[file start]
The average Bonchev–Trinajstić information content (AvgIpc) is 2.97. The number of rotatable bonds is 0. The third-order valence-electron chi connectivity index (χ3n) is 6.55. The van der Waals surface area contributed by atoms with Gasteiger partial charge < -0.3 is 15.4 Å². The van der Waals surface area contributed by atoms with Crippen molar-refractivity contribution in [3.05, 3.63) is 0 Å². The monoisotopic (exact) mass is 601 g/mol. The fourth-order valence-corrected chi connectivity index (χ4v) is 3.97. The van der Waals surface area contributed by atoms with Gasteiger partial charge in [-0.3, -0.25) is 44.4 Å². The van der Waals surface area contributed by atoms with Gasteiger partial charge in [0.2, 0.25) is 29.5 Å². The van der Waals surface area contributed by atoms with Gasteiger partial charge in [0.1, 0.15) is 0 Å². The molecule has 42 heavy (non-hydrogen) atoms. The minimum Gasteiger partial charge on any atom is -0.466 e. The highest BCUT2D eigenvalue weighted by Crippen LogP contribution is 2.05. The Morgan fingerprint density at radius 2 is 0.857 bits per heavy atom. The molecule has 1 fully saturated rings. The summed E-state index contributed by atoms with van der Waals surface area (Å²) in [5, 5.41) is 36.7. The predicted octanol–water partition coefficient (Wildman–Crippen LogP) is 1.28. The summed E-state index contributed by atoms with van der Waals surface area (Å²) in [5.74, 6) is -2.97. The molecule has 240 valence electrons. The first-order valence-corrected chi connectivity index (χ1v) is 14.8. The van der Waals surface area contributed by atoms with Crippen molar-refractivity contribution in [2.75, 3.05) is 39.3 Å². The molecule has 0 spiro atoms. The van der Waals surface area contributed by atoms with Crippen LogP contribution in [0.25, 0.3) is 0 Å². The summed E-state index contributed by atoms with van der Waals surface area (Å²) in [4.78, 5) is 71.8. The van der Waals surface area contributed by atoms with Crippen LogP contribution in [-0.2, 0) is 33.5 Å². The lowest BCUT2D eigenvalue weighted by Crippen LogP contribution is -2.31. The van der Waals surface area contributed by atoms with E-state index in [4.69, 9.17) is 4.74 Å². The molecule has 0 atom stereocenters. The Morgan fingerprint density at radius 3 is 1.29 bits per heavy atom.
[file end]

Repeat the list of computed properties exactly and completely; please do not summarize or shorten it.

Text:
The average Bonchev–Trinajstić information content (AvgIpc) is 2.97. The number of rotatable bonds is 0. The third-order valence-electron chi connectivity index (χ3n) is 6.55. The van der Waals surface area contributed by atoms with Gasteiger partial charge < -0.3 is 15.4 Å². The van der Waals surface area contributed by atoms with Crippen molar-refractivity contribution in [3.05, 3.63) is 0 Å². The monoisotopic (exact) mass is 601 g/mol. The fourth-order valence-corrected chi connectivity index (χ4v) is 3.97. The van der Waals surface area contributed by atoms with Gasteiger partial charge in [-0.3, -0.25) is 44.4 Å². The van der Waals surface area contributed by atoms with Gasteiger partial charge in [0.2, 0.25) is 29.5 Å². The van der Waals surface area contributed by atoms with Gasteiger partial charge in [0.1, 0.15) is 0 Å². The molecule has 42 heavy (non-hydrogen) atoms. The minimum Gasteiger partial charge on any atom is -0.466 e. The highest BCUT2D eigenvalue weighted by Crippen LogP contribution is 2.05. The Morgan fingerprint density at radius 2 is 0.857 bits per heavy atom. The molecule has 1 fully saturated rings. The summed E-state index contributed by atoms with van der Waals surface area (Å²) in [5, 5.41) is 36.7. The predicted octanol–water partition coefficient (Wildman–Crippen LogP) is 1.28. The summed E-state index contributed by atoms with van der Waals surface area (Å²) in [5.74, 6) is -2.97. The molecule has 240 valence electrons. The first-order valence-corrected chi connectivity index (χ1v) is 14.8. The van der Waals surface area contributed by atoms with Crippen molar-refractivity contribution in [2.75, 3.05) is 39.3 Å². The molecule has 0 spiro atoms. The van der Waals surface area contributed by atoms with Crippen LogP contribution in [0.25, 0.3) is 0 Å². The summed E-state index contributed by atoms with van der Waals surface area (Å²) in [4.78, 5) is 71.8. The van der Waals surface area contributed by atoms with Crippen LogP contribution in [-0.2, 0) is 33.5 Å². The lowest BCUT2D eigenvalue weighted by Crippen LogP contribution is -2.31. The van der Waals surface area contributed by atoms with E-state index in [4.69, 9.17) is 4.74 Å². The molecule has 0 atom stereocenters. The Morgan fingerprint density at radius 3 is 1.29 bits per heavy atom.